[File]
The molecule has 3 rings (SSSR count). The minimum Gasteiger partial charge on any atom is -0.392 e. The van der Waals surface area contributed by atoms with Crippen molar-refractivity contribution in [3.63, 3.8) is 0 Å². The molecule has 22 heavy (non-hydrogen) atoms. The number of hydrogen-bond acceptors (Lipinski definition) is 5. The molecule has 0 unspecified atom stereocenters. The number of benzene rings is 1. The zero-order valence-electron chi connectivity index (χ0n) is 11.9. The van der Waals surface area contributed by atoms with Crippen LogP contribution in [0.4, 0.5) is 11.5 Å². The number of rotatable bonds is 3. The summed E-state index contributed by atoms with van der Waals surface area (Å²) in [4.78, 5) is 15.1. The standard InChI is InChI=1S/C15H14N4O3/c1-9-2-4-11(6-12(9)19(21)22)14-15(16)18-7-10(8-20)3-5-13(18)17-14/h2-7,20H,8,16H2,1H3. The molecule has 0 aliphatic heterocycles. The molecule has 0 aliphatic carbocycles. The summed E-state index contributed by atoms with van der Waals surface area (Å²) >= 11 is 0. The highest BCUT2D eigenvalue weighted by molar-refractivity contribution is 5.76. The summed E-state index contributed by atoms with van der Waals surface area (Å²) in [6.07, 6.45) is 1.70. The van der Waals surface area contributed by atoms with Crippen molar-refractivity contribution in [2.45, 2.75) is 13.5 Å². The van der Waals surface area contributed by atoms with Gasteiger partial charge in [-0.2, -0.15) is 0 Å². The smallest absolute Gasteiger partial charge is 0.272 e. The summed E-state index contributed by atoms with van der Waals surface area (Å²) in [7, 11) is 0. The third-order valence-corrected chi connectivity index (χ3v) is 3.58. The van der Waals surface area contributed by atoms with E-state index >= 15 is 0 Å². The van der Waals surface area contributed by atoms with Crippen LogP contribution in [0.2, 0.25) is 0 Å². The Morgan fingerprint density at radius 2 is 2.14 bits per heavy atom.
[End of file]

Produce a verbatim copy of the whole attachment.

The molecule has 3 rings (SSSR count). The minimum Gasteiger partial charge on any atom is -0.392 e. The van der Waals surface area contributed by atoms with Crippen molar-refractivity contribution in [3.63, 3.8) is 0 Å². The molecule has 22 heavy (non-hydrogen) atoms. The number of hydrogen-bond acceptors (Lipinski definition) is 5. The molecule has 0 unspecified atom stereocenters. The number of benzene rings is 1. The zero-order valence-electron chi connectivity index (χ0n) is 11.9. The van der Waals surface area contributed by atoms with Crippen LogP contribution in [0.4, 0.5) is 11.5 Å². The number of rotatable bonds is 3. The summed E-state index contributed by atoms with van der Waals surface area (Å²) in [4.78, 5) is 15.1. The standard InChI is InChI=1S/C15H14N4O3/c1-9-2-4-11(6-12(9)19(21)22)14-15(16)18-7-10(8-20)3-5-13(18)17-14/h2-7,20H,8,16H2,1H3. The molecule has 0 aliphatic heterocycles. The molecule has 0 aliphatic carbocycles. The summed E-state index contributed by atoms with van der Waals surface area (Å²) >= 11 is 0. The highest BCUT2D eigenvalue weighted by molar-refractivity contribution is 5.76. The summed E-state index contributed by atoms with van der Waals surface area (Å²) in [6.07, 6.45) is 1.70. The van der Waals surface area contributed by atoms with Crippen molar-refractivity contribution in [2.45, 2.75) is 13.5 Å². The van der Waals surface area contributed by atoms with Gasteiger partial charge in [-0.2, -0.15) is 0 Å². The smallest absolute Gasteiger partial charge is 0.272 e. The summed E-state index contributed by atoms with van der Waals surface area (Å²) in [7, 11) is 0. The third-order valence-corrected chi connectivity index (χ3v) is 3.58. The van der Waals surface area contributed by atoms with E-state index >= 15 is 0 Å². The van der Waals surface area contributed by atoms with Crippen LogP contribution in [0.2, 0.25) is 0 Å². The Morgan fingerprint density at radius 2 is 2.14 bits per heavy atom.